China-in-Asia-on-MapBeijing: China’s LGBT community faces a tough battle against emotional issues and is four times more likely to become depressed than other groups, according to a joint report by a voluntary organization and a leading mental health research institute.

Out of 1,653 respondents from the LGBT community across China, 58.21% of teenagers and 49.03% of adults are prone to depression, higher than the national level in both categories, says the report published by the Beijing LGBT Center and the Institute of Psychology under the Chinese Academy of Sciences.

This means that gays and lesbians are four times more likely to become depressed than other groups, and the rate is three times higher among adolescent gay bays and girls.

The report published May 16 was collated from reposes got via social media applications such as Sina Weibo, the Chinese equivalent of Twitter, websites and offline research, Xiao Tie, executive director of the center told

Of those surveyed, 60.61% expressed the wish to change negative emotions regarding their sexual orientation. Other problems include relationships, self-confidence and self-identity, the report said.

It found that gay people are more likely to suffer from mood swings and mental health issues.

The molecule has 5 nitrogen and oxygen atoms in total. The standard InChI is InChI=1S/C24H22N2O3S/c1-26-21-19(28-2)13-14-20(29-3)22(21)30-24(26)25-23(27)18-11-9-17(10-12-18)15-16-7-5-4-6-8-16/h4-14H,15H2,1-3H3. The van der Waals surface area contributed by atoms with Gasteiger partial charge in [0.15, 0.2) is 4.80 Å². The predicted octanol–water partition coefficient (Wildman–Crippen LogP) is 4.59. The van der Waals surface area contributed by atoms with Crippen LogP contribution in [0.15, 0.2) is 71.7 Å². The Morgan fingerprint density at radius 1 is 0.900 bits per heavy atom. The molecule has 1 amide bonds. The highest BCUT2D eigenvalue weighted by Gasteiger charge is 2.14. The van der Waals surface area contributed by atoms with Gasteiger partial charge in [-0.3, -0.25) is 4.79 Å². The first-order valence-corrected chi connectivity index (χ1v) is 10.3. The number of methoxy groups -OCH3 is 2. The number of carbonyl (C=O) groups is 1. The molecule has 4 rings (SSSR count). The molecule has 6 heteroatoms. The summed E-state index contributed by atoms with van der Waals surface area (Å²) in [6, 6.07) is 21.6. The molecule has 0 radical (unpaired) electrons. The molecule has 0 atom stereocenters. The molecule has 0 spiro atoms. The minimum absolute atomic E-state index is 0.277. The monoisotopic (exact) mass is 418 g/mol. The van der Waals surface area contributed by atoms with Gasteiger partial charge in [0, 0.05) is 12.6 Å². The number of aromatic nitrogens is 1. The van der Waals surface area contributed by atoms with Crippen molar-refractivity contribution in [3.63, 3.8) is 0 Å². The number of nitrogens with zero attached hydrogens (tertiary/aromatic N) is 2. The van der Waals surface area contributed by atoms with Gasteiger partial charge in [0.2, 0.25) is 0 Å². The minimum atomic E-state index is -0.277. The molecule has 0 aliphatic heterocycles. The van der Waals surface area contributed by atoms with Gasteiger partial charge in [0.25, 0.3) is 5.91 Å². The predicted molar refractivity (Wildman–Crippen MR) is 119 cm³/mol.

In the past year only seven percent of respondents said they had sought psychological help, and more than 56 percent said they had never considered getting psychological assistance.

Gay men and women in China avoided such assistance due to concerns about cost, quality of services, and fear of breach of confidentiality.

Nearly 10% of the LGBT community have considered trying “conversion therapies” to “treat” their sexual orientation. This group of people showed higher levels of depression, according to the report.

John Shen, mental health program officer with the Beijing LGBT Center told that the report emphasizes prejudices against the LGBT community.

He maintains that same-sex relations has not been completely removed from the Chinese Classification of Mental Disorders, which is partly why conservative attitudes still persist in the country.

The government should increase efforts to completely eliminate same-sex relations from the Chinese Classification of Mental Disorders, and that Chinese society should be more inclusive to help the LGBT community become happier.

“What the community needs is understanding, respect and love, because they are all human beings,” Shen said.